To be brief, the charge was indecent humbug: if the American movie ever erred in candour, integrity or whatever, it was in its blind love of America. Indeed, there were authentic left-wingers in Hollywood who, prior to the days of Huac, scolded themselves in private for taking the big pay cheques to tell endlessly pro-American stories. But they were in the picture business - what was anyone to do about it?
Well, there is actually one movie in which anyone may fairly discern the outlines of a Marxist attitude - it is Abraham Polonsky's Force of Evil, and it is a great film (just emerging on DVD) and one that every American may be proud of. After all, it is another part of the American way that its system of thought can sustain and enjoy harsh self-criticism.
In black-and-white, and lasting only 78 minutes, Force of Evil moves like a whip. Over a view of the dense buildings of Wall Street - grey piles of accumulation - we hear a voice: "This is Wall Street, and today was important, because tomorrow, July 4, I intended to make my first million dollars. An important day in any man's life." The voice is sardonic and dipped in self-loathing; it is John Garfield in the role of Joe Morse, a brilliant young lawyer who works for organised crime. Joe's client is Tucker, a racketeer, who has fixed the lottery system so that next day, July 4, the winning number will be 776. Every patriotic sucker will be happy, but the coincidence will break the small banks in the city - whereupon Tucker plans to buy them out. The ultimate end of capitalism is to have a black toad conglomerate squatting on the city.
What follows might be called a film noir (it was released in 1948, in the midst of the noir cult), but Force of Evil ignores the romantic attitudinising of so much noir. Joe has a brother Leo (Thomas Gomez) who owns one of the small banks. Joe tries to persuade Leo to close for the holiday. But Leo replies that people like to bet for the holiday. There is no sentimentalising of these brothers (as there is, say, in On the Waterfront - a comparable film). Joe and Leo are utterly unalike: as in a parable, their fraternity is part of the idea that all men are brothers. Hence, Joe's gradual discovery - that he should not betray Leo.
Equally, there is a girl in the movie, Doris (Beatrice Pearson), an employee of Leo's to whom Joe is attracted. But she is not the kind of knowing doll familiar from film noir. She is so naïve, so innocent, she is nearly blind, or like a plaything. Her relationship with Joe is not here for romance or sex, or in order to let Joe look good, but as an instrument ready to strip illusion away from Joe's eyes.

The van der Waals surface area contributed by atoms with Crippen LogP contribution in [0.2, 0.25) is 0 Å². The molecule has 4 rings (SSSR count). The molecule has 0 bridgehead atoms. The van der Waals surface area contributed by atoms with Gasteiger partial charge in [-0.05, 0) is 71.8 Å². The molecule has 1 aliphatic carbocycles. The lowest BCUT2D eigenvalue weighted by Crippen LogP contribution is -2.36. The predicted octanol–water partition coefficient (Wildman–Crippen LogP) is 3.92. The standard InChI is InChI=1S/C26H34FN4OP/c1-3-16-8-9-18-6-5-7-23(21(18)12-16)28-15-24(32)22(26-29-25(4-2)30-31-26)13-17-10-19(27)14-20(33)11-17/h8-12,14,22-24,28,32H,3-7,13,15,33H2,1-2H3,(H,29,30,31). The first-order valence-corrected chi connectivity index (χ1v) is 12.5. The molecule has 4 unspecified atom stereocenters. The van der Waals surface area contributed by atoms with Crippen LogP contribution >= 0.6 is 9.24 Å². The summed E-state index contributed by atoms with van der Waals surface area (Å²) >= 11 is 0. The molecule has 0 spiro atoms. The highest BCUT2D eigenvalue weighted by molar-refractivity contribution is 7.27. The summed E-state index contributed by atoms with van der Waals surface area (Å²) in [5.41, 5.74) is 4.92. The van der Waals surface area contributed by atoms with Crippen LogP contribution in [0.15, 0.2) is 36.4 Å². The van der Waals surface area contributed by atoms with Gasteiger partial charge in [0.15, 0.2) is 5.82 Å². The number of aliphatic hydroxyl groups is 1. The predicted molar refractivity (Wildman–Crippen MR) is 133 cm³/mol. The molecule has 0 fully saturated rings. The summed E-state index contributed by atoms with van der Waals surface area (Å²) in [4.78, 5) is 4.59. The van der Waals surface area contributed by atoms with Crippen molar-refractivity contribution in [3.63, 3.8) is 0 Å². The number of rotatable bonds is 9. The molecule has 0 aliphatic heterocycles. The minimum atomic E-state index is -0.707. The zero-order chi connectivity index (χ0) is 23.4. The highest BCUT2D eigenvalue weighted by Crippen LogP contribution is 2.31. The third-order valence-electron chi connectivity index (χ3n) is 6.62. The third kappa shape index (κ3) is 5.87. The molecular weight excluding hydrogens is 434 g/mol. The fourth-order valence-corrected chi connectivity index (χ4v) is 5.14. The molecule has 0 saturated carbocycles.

There is one other astonishing dynamic in Force of Evil - the dialogue is among the most mannered in the history of American film. It has a rhythm like blank verse, and that poetic is another distancing effect in the film - something that prevents us from taking these characters as dream or identification fantasies, but figures in a theorem. There are times when the beauty of the talk and the zest with which the actors deliver it makes Force of Evil like a stage play. But one of Polonsky's ambitions was to penetrate the lovely sleep-waking of so much noir, the beguiling mixture of reality and the dream, and to introduce a schematic demonstration of the evils of capitalism.
Force of Evil came out of a rare moment in American film, that period just after the end of the war when there was a feeling of how dramatically the American public had been changed by the experience of war and the heavy burdens of victory. That's one reason why noir came into being, and brought with it the rueful unhappy ending that had hardly existed in American film previously. Of course, it was part of the stupidity of McCarthy and his followers that they interpreted this new realism as an anti-American trait.
Enterprise Pictures sprang up in that moment, led by David Loew, with Robert Rossen and Polonsky as leading workmen and then with John Garfield as their house star. They made Body and Soul, a boxing picture, written by Polonsky and directed by Rossen, full of realism in the ring but rather old-fashioned in the family story that frames it. Still, it saw boxing as a pitiless capitalist machine that destroyed its own talent. But Force of Evil is a far bolder film, and far more effective still. Rossen, Polonsky and Garfield all became victims of the Black List - and Polonsky did not direct again until Tell Them Willie Boy is Here, in 1970.
Polonsky was an unashamed radical until the end of his life, by which time people like him had supposedly been rehabilitated. He used to grin his wolfish grin at that pathetic hope. He knew all the ways the Black List persisted. He recalled what a brave new world 1947 had been. And he would have laughed in your face if you told him that now, in this age of allegedly independent film in America, you proposed to tell a story that unpeeled the iniquities of capitalism. "Get paid first!" he might have taunted you. For Polonsky knew just how much at odds with critical thinking American movies were bound to be.
To see Force of Evil today is like a cold shower. You can hardly believe the perilous lucidity that is unfolding. But there it is - a timeless lesson. And maybe you've never heard of it.
'Force of Evil' (DVD, £15.99), is out on 30 JanuaryReuse content